It feels like Jordan Peele’s seamless transition from sketch comedy star to Oscar Winning writer and budding director happened overnight. His masterfully penned and hypnotic - for lack of a better word - psychological thriller Get Out was certainly deserving of its massive commercial success and countless awards season accolades. But it all boils down to expectations, and this time around expectations couldn’t be higher for Peele’s and his new SXSW Opening Night Film, Us. With a packed house in place for the movie’s world premiere at the Paramount Theater, where hordes of fans were sadly turned away after spending hours crossing their fingers in hopes of being granted entrance into the event, all eyes eagerly converged on the big screen in anticipation of another crowning achievement. Unfortunately, Us is nowhere near as gratifying as the expectations we’ve placed on the film.
Married with two children, a grown-up Adelaide Wilson (Lupita Nyong’o) reluctantly finds her family on the same sandy beaches of Santa Cruz, California where she experienced a traumatic, life-changing event as a child. And with eerie hints of déjà vu floating all around what’s intended to be a peaceful vacation, things take a turn for the worse when night time hits and the Wilson’s discover four strangers holding hands at the top of their driveway. These dark figures converge on the home with vengeance, wearing only red jumpsuits, carrying sharp sets of scissors and possessing the same exact faces as Adelaide and her family.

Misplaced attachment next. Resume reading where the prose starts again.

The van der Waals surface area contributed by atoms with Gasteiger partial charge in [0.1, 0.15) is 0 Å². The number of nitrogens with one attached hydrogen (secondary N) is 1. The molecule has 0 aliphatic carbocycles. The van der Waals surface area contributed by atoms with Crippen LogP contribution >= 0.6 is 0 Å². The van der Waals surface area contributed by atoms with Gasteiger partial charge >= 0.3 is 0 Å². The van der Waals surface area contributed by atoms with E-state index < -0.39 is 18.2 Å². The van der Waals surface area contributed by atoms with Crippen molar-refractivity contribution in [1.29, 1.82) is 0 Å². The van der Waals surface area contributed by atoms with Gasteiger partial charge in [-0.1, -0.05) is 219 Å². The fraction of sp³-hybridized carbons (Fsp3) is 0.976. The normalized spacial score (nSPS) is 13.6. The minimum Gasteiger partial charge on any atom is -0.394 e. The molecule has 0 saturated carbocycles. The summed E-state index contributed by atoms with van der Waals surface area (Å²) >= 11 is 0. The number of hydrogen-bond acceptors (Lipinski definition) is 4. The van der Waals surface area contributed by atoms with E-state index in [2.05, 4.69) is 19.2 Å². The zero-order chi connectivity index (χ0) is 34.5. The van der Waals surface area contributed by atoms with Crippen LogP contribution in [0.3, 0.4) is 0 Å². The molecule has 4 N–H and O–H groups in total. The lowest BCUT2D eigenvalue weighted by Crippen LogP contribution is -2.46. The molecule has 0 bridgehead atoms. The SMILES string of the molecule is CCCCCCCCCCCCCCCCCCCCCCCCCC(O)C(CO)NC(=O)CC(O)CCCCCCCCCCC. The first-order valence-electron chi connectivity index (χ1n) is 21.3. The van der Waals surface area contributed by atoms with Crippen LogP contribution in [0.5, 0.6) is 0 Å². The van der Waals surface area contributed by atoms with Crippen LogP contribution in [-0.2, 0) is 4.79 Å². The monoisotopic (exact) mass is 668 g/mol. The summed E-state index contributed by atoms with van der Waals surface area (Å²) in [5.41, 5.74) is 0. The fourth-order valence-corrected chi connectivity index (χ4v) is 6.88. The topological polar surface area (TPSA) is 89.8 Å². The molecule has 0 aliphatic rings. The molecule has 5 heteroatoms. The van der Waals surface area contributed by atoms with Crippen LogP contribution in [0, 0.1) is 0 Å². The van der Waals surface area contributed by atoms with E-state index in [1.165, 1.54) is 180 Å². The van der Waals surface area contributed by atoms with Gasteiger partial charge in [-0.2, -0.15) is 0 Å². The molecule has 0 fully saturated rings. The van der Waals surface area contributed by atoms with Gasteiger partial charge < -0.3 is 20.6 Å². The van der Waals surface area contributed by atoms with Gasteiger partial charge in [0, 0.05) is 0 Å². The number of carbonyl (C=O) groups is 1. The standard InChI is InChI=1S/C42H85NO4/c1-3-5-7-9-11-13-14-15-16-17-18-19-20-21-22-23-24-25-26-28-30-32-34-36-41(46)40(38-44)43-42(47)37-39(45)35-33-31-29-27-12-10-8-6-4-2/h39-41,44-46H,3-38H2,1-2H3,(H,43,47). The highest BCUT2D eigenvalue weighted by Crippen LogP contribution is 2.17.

While perhaps it’s unjust to pit Jordan Peele’s newest creation against the towering masterpiece that is Get Out, truth is it’s only natural to do so. And by comparison, these films aren’t even in the same stratosphere. Where Get Out oozes with nuance and sleek social metaphors, Us holds a far less impactful punch with a wildly cryptic and off-kilter story. And properly assessing the film requires examining the many distinct elements that unite to make the whole. First and foremost, Jordan Peele’s advancement behind the camera continues to grow and his direction stands as the film’s strongest aspect. However, while his evolution as a filmmaker is apparent, Peele’s writing isn’t as crisp or refined. He still manages to conjure up a truly original horror tale that, but one that concludes as more of a gimmicky approach than his deeply involved character-driven story from Get Out. Consequently, Us projects too soft of a voice, as its subtext and underlying themes are either harshly muddled or shockingly nonexistent. But to be fair, the film doesn't try to hide that it's strickly a horror entry, one that levels its sheer moments of a intensity with a healthy dose of Peele’s trademark laugh-out-loud comedy. Therefore, rather than foolishly searching for a deeper meaning behind what transpires, I'm forced take the film on its face value as an entertainment-centric endeavor that dazzles on occasion but hardly separates itself from the pack.